20 Movies 20 Years Later

One Award-Winning Film Teaches That Your Potential Shouldn’t Be Hindered By Your Past

"Good Will Hunting" turns 20 this year.

20 Movies 20 Years Later remembers and explores the films that touched us back then and still resonate today. Join A Plus as we rewatch movies released in 1997 and celebrate their contributions to pop culture.

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Matt Damon and Ben Affleck quickly became household names following the release of their 1997 blockbuster film Good Will Hunting, which was set in their hometown of Boston and tells the story of Will Hunting (Damon), a street kid with a genius-level IQ who should be taking classes at the Massachusetts Institute of Technology but instead works as a janitor at the university. There are even moments where Damon's character tries to hide just how smart he is, but not before one professor (Stellan Skarsgård) eventually recognizes his potential and challenges him to live up to it. 

Damon and Affleck teamed up to write the screenplay for the Gus Van Sant-directed flick — which was almost directed by Mel Gibson, who was on fire at the time after Braveheart, but Damon asked him to step down because he wasn't moving fast enough on the project — with Affleck joining Damon as a member of the by playing Hunting's best friend Chuckie.

The script was originally written as Damon's final project for a drama class while he was attending Harvard. That 40-page project evolved into the movie's script, though the story was tweaked several times after Damon finished school, moved to Los Angeles, and found a home on Affleck's couch before it was finally ready for the big screen.

But back to the in-front-of-the-camera story, Hunting's brilliance is overshadowed by his lengthy rap sheet of assault charges and he needs the help of a psychologist, Dr. Sean Maguire — played by the late Robin Williams — to gain clarity on life and what he truly deserves out of it.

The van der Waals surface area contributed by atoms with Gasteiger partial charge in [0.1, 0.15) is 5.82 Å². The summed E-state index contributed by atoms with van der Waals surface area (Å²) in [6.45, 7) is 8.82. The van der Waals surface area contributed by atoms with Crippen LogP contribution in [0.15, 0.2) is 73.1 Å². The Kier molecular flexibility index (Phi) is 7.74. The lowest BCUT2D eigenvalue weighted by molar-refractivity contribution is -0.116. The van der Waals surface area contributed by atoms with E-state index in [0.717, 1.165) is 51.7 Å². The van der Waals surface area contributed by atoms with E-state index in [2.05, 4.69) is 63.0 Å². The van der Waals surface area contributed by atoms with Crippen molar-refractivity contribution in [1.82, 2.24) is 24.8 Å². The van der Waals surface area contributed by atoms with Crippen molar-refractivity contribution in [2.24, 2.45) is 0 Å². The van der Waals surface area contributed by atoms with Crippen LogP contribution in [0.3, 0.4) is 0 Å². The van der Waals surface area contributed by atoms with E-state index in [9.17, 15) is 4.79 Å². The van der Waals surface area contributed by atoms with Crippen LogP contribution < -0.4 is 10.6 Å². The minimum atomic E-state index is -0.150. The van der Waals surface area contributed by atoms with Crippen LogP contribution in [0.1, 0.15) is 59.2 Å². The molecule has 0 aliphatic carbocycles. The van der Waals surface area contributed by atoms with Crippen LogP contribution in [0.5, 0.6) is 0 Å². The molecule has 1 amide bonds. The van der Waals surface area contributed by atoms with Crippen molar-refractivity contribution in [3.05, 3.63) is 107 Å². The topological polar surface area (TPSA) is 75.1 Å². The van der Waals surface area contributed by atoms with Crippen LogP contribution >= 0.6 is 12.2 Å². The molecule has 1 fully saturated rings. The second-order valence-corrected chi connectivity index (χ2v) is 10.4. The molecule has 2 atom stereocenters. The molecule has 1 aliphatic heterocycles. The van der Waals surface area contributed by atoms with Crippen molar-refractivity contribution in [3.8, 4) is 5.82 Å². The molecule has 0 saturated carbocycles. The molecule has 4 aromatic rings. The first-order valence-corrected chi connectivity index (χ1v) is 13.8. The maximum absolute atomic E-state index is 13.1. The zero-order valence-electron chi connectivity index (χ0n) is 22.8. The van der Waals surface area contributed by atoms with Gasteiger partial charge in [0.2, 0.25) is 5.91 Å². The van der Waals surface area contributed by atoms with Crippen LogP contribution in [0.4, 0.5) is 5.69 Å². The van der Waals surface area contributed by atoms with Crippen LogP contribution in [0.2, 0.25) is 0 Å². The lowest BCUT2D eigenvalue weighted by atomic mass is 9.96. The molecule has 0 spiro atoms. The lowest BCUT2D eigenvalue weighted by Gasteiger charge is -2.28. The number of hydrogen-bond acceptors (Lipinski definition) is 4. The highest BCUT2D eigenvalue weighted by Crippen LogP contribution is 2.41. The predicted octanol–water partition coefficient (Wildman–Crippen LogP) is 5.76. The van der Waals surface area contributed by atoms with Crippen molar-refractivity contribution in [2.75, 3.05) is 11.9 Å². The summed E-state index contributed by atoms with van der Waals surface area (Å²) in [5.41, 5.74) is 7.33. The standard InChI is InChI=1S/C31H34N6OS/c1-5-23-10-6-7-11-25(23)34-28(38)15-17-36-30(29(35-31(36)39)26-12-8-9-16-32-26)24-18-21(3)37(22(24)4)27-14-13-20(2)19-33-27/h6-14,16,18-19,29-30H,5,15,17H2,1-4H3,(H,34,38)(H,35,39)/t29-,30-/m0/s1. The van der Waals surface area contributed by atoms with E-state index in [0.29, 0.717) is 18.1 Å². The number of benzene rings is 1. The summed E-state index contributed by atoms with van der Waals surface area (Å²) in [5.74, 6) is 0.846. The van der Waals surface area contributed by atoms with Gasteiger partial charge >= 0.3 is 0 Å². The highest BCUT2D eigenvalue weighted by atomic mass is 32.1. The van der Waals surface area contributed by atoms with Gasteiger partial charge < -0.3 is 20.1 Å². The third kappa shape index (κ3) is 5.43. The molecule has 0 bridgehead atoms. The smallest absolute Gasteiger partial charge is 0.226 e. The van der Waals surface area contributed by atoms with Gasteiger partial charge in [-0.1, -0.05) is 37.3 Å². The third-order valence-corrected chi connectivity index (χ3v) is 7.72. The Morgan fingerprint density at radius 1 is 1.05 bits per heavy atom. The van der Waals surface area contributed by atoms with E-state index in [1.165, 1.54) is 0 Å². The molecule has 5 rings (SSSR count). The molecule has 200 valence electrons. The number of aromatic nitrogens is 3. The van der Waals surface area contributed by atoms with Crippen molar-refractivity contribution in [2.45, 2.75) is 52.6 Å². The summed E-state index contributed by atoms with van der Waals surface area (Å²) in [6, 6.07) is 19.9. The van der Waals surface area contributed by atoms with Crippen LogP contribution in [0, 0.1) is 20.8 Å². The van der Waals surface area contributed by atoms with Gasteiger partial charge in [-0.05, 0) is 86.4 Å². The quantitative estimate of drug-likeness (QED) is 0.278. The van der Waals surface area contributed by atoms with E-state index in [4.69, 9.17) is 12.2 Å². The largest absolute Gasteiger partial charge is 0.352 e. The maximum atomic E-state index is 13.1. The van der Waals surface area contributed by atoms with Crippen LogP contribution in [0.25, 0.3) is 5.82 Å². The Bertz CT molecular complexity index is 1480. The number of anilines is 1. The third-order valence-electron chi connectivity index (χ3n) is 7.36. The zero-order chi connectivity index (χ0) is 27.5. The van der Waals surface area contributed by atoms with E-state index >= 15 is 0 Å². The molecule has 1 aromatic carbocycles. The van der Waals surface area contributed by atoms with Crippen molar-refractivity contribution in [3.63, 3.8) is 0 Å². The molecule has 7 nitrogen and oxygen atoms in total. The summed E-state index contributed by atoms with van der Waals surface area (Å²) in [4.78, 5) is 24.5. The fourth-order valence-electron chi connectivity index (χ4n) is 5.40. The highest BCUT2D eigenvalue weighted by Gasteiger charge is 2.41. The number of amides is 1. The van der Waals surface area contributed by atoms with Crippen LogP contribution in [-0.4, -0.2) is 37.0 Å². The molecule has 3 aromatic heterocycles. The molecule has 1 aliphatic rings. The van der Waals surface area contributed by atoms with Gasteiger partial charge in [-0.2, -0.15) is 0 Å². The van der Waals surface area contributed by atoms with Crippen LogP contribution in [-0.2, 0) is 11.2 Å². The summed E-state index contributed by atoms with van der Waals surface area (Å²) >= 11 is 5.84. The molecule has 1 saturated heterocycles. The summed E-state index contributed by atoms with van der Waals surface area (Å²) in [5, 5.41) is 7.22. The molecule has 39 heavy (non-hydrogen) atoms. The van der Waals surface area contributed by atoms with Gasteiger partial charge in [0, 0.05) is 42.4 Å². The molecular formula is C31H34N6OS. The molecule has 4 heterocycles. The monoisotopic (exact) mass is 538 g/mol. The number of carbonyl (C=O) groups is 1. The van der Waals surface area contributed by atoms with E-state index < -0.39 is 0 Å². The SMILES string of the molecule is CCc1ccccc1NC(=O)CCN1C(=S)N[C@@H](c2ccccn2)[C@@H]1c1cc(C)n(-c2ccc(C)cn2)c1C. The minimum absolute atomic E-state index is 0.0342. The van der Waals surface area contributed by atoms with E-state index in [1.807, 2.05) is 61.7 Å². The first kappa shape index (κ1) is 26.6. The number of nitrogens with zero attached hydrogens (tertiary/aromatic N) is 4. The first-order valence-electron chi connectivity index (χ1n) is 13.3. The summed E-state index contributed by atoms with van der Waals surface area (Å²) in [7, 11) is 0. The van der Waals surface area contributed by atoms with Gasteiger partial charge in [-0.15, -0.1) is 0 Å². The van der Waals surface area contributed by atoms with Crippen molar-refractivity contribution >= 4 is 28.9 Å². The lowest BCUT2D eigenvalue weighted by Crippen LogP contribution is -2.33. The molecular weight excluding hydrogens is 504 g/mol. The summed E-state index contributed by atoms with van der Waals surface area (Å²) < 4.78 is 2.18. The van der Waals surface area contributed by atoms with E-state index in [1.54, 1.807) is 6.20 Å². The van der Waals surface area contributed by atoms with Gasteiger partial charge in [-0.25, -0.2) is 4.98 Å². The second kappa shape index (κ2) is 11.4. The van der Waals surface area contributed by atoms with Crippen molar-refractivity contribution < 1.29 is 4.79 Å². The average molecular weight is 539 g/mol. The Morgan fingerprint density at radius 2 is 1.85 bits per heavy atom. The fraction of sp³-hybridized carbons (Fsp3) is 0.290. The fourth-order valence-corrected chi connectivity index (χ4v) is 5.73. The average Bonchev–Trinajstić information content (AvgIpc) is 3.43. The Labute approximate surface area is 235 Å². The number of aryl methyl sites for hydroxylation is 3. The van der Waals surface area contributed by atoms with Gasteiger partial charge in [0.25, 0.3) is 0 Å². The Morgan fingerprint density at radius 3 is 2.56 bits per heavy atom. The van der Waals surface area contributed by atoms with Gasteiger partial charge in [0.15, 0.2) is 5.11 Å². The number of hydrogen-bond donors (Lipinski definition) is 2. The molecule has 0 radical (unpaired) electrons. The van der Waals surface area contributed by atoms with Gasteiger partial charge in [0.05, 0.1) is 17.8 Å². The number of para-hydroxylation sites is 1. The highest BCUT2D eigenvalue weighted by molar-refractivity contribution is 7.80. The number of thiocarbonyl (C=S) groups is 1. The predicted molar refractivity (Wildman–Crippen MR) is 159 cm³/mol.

The back-and-forth between the two men reveals much about their personalities, bringing to the forefront that Williams' character also has potential he's not fulfilling, and that both of them are hindered in life by being stubborn and defensive.

Damon put on a great performance in the award-winning drama, but Williams arguably stole the show. His role as the nurturing professor garnered him an Oscar for Best Supporting Actor, the only Academy Award he ever won during the course of his illustrious career. But not to have their efforts discounted, the childhood filmmaking buddies shared an Oscar and Golden Globe for Best Screenplay.

After Williams' tragic death, the iconic park bench located in Boston's Public Garden — where he and Damon filmed one of the most touching scenes in Good Will Hunting — become a spot where fans memorialized him as fans grieved his untimely loss.

For Damon and Affleck, the film set them on the path they'd always dreamed of, succeeding both in front of and behind the scenes of filmmaking. Aside from Damon confessing he couldn't help but cry at the start of shooting Good Will Hunting because he was so happy to see their project come to fruition, the duo practiced one of the final scenes hundreds of times before filming it several times over because they just didn't see it end. It's a lucky guess that you won't either.

What Good Will Hunting goes on to reveal is how much we can put roadblocks on our own progress. Whether it's Will's defensiveness or Sean's seeming inability to move on from past pain, these emotions can cripple us as we strive to reach for our potential. It's not to say that we can't remember, and definitely not to say that we can't learn from past experiences, but Good Will Hunting demonstrates that in order to determine our future, our pasts must play a role in guiding our paths, not determining them. 

Good Will Hunting is available on Amazon, Google Play, iTunes, Netflix, and YouTube.

Cover image: Miramax Films

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